--list-presets        List available presets for the given laptop model.
  -p PRESET, --preset PRESET
                        Use vendor preset (see --list-presets).
  -m MODEL, --model MODEL
                        Set laptop model (see --list-models). If not
                        specified, will use GE63 as default.
  --list-models         List available laptop models.
  -s HEXCOLOR, --steady HEXCOLOR
                        Set all of the keyboard to a steady html color. ex.
                        00ff00 for green


For per-key configuration, only "Steady" mode (fixed color for each key) is available for now, as I have not figured out the rest of the USB protocol yet. I will add more features later if enough people are interested.

Presets are available for supported models, which emulate vendor-provided SteelSeries configurations.


This tool should probably work on any recent MSI laptop with a per-key RGB keyboard. It has been succesfully tested with the following models :


Please let me know if it works for your particular model, so that I can update this list.


  • Python 3.4+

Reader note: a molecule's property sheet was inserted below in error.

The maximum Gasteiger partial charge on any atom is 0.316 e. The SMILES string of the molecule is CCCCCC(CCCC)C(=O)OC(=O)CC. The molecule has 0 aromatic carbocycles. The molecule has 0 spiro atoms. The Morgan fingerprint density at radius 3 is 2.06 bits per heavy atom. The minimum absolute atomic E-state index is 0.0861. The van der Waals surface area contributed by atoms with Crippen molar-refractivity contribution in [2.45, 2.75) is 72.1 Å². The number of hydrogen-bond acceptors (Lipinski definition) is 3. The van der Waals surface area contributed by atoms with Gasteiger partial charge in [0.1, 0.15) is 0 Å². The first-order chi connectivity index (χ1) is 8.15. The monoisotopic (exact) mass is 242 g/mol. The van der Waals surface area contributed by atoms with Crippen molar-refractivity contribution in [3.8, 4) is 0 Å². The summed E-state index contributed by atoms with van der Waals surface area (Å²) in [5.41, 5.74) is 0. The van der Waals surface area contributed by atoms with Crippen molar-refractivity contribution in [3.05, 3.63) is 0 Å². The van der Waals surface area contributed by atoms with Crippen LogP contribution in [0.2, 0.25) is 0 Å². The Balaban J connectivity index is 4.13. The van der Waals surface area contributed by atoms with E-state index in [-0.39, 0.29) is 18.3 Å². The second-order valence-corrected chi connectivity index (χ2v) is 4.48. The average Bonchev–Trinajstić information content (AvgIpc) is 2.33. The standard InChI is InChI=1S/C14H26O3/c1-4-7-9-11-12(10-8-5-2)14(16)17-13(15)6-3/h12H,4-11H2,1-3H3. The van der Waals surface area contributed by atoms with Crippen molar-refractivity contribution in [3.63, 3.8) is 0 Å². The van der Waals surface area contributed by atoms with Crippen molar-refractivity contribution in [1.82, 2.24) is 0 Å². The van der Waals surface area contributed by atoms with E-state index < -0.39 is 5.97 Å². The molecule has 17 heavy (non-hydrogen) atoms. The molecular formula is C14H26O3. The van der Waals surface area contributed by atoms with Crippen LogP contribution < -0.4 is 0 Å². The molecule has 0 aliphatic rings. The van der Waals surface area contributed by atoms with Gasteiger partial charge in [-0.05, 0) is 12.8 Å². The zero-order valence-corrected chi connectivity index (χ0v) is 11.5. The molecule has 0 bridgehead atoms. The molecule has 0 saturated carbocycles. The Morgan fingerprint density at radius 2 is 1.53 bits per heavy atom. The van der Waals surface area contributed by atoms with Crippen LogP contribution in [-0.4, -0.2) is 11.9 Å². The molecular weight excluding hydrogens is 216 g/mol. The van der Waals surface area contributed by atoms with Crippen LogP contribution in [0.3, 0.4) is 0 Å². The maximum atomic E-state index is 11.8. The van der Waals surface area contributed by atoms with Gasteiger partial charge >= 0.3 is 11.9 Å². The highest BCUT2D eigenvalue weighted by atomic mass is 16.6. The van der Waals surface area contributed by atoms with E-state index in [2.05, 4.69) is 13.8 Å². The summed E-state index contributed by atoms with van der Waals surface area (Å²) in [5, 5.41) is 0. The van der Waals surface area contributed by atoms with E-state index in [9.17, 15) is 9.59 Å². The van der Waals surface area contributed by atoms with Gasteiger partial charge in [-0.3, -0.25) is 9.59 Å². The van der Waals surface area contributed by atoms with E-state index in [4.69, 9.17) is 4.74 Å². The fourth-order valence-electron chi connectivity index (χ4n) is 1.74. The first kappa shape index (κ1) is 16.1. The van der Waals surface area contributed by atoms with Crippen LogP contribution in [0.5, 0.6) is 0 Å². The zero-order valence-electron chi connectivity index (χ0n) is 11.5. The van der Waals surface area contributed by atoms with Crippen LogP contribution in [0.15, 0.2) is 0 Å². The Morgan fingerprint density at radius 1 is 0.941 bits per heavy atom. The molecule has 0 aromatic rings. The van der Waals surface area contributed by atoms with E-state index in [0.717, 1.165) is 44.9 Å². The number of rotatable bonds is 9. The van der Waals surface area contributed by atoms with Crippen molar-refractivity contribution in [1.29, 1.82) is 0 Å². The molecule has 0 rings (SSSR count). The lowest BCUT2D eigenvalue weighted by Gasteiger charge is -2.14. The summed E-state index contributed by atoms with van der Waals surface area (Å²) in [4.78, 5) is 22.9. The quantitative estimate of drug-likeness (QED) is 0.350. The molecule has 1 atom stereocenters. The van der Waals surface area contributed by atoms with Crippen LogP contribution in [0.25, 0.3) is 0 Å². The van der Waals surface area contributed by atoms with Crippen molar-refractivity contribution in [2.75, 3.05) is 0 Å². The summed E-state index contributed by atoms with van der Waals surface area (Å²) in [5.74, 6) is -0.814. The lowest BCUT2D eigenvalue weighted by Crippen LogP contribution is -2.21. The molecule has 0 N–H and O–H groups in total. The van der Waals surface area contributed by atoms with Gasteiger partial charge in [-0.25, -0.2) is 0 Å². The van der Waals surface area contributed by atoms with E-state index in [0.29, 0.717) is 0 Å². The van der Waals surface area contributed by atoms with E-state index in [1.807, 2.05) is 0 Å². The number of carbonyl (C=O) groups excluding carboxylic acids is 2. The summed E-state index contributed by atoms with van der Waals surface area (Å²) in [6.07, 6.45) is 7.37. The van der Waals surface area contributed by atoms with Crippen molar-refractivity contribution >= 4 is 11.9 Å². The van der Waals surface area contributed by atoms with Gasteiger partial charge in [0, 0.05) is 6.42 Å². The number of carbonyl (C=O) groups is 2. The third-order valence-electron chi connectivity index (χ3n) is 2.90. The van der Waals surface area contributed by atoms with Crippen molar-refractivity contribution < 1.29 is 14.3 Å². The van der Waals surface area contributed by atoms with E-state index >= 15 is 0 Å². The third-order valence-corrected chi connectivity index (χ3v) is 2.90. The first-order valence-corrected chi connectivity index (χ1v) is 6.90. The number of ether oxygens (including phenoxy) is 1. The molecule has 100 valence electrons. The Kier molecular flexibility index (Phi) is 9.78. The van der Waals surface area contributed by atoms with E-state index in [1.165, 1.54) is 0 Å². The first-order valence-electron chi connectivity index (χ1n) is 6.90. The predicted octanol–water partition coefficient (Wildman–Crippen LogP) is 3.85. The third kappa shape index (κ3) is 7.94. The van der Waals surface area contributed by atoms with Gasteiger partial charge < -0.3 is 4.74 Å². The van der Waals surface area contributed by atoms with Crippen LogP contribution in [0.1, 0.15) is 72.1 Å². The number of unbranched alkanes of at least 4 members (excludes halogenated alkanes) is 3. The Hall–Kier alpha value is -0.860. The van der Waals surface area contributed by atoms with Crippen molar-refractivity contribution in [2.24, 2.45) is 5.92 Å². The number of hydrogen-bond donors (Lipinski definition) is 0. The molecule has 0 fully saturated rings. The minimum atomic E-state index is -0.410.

• setuptools
    • Archlinux : # pacman -S python-setuptools
    • Ubuntu : # apt install python3-setuptools
  • libhidapi 0.8+
    • Archlinux : # pacman -S hidapi
    • Ubuntu : # apt install libhidapi-hidraw0


IMPORTANT : you need to have read/write access to the HID interface of your keyboard. The included udev rule should take care of that, but here are some instructions just in case :

The HID interface is shown as /dev/hidraw* where * can be 0, 1, 2... (there can be more than one if you have a USB mouse or keyboard plugged in). Find the right one (try them all if necessary) and give yourself permissions with # chmod 666 /dev/hidraw*.


msi-perkeyrgb --model <MSI model> -p <preset>

(see --list-presets for available options)


msi-perkeyrgb --model <MSI model> -c <path to your configuration file>

The configuration file can take any extension, but each line must have the following syntax :

<keycodes> <mode> <mode options>
  • <keycodes> is a comma-separated list of decimal keycodes identifying the keys to apply the desired parameters to.